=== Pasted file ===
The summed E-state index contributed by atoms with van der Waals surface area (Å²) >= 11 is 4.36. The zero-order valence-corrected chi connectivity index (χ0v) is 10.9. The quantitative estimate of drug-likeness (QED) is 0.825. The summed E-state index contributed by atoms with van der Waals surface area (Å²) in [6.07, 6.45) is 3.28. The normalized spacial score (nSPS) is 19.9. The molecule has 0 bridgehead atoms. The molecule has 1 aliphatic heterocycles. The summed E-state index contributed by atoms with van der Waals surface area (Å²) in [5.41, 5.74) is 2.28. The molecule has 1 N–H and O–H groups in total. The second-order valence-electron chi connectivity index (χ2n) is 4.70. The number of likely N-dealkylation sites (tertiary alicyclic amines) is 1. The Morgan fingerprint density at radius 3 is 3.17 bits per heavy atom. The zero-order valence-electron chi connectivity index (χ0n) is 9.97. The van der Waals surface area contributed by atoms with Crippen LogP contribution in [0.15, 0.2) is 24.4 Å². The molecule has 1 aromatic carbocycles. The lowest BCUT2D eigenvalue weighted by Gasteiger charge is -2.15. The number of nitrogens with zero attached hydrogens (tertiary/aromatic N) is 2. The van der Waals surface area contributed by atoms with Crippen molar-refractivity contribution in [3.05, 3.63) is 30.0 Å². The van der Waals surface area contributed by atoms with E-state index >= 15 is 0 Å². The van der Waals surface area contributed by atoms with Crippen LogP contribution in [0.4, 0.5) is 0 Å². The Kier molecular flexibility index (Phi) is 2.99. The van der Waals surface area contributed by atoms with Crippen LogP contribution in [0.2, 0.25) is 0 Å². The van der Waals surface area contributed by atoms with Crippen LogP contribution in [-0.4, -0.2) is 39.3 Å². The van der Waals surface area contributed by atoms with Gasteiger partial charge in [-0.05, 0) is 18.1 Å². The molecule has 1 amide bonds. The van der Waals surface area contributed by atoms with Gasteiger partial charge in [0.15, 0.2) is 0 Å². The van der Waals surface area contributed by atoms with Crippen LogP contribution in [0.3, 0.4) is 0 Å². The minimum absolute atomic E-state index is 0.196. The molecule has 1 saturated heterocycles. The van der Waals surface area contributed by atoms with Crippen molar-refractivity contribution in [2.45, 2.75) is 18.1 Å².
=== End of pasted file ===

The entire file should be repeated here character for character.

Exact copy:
The summed E-state index contributed by atoms with van der Waals surface area (Å²) >= 11 is 4.36. The zero-order valence-corrected chi connectivity index (χ0v) is 10.9. The quantitative estimate of drug-likeness (QED) is 0.825. The summed E-state index contributed by atoms with van der Waals surface area (Å²) in [6.07, 6.45) is 3.28. The normalized spacial score (nSPS) is 19.9. The molecule has 0 bridgehead atoms. The molecule has 1 aliphatic heterocycles. The summed E-state index contributed by atoms with van der Waals surface area (Å²) in [5.41, 5.74) is 2.28. The molecule has 1 N–H and O–H groups in total. The second-order valence-electron chi connectivity index (χ2n) is 4.70. The number of likely N-dealkylation sites (tertiary alicyclic amines) is 1. The Morgan fingerprint density at radius 3 is 3.17 bits per heavy atom. The zero-order valence-electron chi connectivity index (χ0n) is 9.97. The van der Waals surface area contributed by atoms with Crippen LogP contribution in [0.15, 0.2) is 24.4 Å². The molecule has 1 aromatic carbocycles. The lowest BCUT2D eigenvalue weighted by Gasteiger charge is -2.15. The number of nitrogens with zero attached hydrogens (tertiary/aromatic N) is 2. The van der Waals surface area contributed by atoms with Crippen molar-refractivity contribution in [3.05, 3.63) is 30.0 Å². The van der Waals surface area contributed by atoms with E-state index >= 15 is 0 Å². The van der Waals surface area contributed by atoms with Crippen LogP contribution in [0.4, 0.5) is 0 Å². The Kier molecular flexibility index (Phi) is 2.99. The van der Waals surface area contributed by atoms with Crippen LogP contribution in [0.2, 0.25) is 0 Å². The van der Waals surface area contributed by atoms with Crippen LogP contribution in [-0.4, -0.2) is 39.3 Å². The van der Waals surface area contributed by atoms with Gasteiger partial charge in [-0.05, 0) is 18.1 Å². The molecule has 1 amide bonds. The van der Waals surface area contributed by atoms with Gasteiger partial charge in [0.15, 0.2) is 0 Å². The van der Waals surface area contributed by atoms with Crippen LogP contribution in [0.3, 0.4) is 0 Å². The minimum absolute atomic E-state index is 0.196. The molecule has 1 saturated heterocycles. The van der Waals surface area contributed by atoms with Crippen molar-refractivity contribution in [2.45, 2.75) is 18.1 Å².